There are significant environmental concerns. In a country with only an estimated two percent of its original forest cover, Île à Vache contains a large old-growth forest. On August 20, 2013, ground was broken on a new international airport, on this site. Thousands of trees would be cut down to construct the road to the airstrip.

That same day, Martelly-appointed interim Mayor Fritz Cesare issued an additional decree forbidding any personal construction without prior authorization.

Clear demands have been made for information but instead the government has responded by sending riot police to quell dissent. On February 25, when citizens peacefully protested the arrest ofJean Matelnus Lamy, riot police shot live ammunition. Twelve people were injured and two others arrested. Other incidences of physical intimidation occurred when blockades were set up earlier in the month. Also, KOPI member Kenold Alexis’s house was ransacked by the island’s mayor and CIMO (riot police). Alexis went to the justice of the peace, who handwrote a declaration of loss of 20,000 gourdes, around $450.

Similarly, in the evening of March 26, 2014, crews of Dominican company Ingeneria Estrella ripped through several areas to build a road without warning. Some of the residents lost as many as 18 coconut trees affecting the livelihood of families according to KOPI spokesperson and director of the high school Feores Jeanty.

Several individuals stated that they are not opposed to the road since it would facilitate smoother transport of commerce and emergency medical transport. The problems are there is no hospital on the island and compensation for losses required by sections 36.1 and 36.2 of Haiti’s constitution have been nullified by the May 10 decree.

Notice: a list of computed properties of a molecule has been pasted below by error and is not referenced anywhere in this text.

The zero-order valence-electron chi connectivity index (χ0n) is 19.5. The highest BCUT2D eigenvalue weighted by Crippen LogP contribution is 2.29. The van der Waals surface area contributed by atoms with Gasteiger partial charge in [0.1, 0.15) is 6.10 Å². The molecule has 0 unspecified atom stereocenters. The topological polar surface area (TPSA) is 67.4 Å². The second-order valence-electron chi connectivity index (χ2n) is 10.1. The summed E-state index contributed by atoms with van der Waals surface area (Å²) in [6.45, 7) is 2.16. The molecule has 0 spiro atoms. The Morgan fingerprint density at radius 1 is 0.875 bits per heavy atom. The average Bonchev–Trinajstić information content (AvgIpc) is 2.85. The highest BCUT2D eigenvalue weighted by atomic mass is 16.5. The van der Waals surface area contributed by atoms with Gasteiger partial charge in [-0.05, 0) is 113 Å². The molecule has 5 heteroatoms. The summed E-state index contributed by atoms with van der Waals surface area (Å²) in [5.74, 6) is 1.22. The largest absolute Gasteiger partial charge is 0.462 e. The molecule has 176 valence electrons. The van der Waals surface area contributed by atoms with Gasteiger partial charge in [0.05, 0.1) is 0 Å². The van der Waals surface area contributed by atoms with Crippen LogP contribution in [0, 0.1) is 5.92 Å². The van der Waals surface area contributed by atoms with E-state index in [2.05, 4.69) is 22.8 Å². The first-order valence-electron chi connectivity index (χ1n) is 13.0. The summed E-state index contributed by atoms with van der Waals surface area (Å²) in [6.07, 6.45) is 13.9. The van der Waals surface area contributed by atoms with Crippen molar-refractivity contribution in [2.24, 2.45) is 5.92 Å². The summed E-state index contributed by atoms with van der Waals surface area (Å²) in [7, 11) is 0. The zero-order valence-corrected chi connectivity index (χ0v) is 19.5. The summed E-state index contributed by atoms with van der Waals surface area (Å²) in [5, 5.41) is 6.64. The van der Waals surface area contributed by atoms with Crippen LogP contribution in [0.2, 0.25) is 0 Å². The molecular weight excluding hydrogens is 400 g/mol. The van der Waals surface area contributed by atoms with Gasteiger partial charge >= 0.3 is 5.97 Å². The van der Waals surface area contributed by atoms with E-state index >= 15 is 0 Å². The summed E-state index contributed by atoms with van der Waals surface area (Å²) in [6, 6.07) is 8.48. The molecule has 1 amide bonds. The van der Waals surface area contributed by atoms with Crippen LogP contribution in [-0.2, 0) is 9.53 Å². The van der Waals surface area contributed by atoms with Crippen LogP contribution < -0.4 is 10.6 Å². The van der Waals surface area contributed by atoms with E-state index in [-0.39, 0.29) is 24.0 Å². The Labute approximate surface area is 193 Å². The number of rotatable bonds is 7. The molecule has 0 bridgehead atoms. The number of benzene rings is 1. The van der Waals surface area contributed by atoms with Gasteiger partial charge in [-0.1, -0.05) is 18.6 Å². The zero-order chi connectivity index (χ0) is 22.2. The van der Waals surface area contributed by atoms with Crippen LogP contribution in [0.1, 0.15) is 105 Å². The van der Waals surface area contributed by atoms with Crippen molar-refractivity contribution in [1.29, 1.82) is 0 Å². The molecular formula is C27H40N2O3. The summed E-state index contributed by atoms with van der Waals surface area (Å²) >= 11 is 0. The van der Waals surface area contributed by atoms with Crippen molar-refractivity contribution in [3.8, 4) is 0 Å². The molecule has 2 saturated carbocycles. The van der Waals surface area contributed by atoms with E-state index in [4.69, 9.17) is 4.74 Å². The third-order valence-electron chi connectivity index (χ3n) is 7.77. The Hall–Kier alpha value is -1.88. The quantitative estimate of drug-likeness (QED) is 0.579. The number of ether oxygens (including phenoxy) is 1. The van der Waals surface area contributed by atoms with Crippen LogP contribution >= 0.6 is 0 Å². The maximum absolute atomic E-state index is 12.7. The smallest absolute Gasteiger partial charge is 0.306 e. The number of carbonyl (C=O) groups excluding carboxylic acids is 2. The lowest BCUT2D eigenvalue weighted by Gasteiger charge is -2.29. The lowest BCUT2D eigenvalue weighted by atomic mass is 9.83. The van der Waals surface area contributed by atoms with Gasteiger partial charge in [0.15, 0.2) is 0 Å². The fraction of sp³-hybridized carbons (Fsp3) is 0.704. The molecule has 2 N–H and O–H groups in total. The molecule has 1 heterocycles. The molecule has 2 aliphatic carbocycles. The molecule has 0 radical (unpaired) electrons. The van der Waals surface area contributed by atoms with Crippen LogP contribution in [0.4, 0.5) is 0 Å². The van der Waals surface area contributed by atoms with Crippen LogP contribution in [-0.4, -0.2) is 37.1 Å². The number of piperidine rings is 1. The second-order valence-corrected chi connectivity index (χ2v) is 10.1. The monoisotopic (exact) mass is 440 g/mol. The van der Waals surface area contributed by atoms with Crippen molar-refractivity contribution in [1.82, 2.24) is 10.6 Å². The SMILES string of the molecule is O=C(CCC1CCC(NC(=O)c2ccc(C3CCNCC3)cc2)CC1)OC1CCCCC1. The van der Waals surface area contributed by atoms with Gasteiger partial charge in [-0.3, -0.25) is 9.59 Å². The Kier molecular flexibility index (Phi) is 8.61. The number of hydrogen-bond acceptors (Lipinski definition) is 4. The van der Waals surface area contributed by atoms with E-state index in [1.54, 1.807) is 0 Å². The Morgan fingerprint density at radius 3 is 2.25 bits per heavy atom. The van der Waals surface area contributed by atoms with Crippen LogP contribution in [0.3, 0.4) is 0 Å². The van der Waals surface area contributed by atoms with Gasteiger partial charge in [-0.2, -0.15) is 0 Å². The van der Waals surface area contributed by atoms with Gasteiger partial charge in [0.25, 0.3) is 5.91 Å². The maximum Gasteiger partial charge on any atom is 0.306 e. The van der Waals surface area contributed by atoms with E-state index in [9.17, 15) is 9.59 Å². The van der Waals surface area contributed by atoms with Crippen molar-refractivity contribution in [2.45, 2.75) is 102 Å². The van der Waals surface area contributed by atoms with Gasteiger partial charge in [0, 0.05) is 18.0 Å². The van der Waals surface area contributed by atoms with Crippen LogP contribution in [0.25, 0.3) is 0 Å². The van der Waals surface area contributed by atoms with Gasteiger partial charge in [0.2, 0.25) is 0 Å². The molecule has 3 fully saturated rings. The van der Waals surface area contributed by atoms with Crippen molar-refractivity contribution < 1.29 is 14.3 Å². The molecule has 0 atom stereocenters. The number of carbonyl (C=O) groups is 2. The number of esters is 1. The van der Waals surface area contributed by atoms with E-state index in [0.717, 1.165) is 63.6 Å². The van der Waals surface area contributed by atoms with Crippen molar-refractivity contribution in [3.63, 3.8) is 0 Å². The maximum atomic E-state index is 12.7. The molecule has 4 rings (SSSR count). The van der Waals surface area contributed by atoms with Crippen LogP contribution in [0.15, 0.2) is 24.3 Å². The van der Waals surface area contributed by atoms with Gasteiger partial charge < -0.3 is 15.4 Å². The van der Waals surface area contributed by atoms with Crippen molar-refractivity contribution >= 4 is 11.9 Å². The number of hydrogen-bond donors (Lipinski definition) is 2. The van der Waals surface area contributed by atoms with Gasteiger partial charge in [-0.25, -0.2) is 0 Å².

Article 2030 of Haiti’s Civil Code guarantees the right of ownership if an individual has paid rent on the land for ten years. After 20 years of occupancy whether or not rent has been paid, the parcel is granted to the individual or family. So according to Haitian law 102-year-old Isanne Aregran, who was born in her current home, should be secure.

Residents are not necessarily opposed to “development” or tourism. Instead, they are deeply concerned that they will be stripped of their land and no longer have access to the waters in which they fish. Fishing and agriculture are the primary economic engines which the plan appears to threaten.

The inhabitants, especially peasants, underscore the importance of agriculture for their livelihood and the country’s real development. Like the Free Trade Zone on the border with the Dominican Republic, the Caracol industrial park, and mining in the North; Île à Vache is considered very productive agricultural land. For all its displacement and $22 million price tag, only 2,590 people worked in Caracol by the end of 2013. Stripping peasants of their rights to their land and production is a direct affront to Haiti’s food sovereignty.

Île à Vache is not alone: on the mainland, hundreds of peasants in Picot are threatened with forced eviction and loss of livelihood to pave the way for a new international airstrip for Aux Cayes’ airport. Both top-down development projects violate the Food and Agricultural Organization Voluntary Guidelines on the Responsible Governance of Tenure.

Joseph Matelnus Lamy, who is the father of arrested police officer, who was born on the island, theorized a common root of his son’s civil rights and all residents’ land rights being violated: “without the support of the U.S. government, this Haitian government wouldn’t be around.”

Mark Schuller is professor of anthropology and NGO Leadership and Development at Northern Illinois University.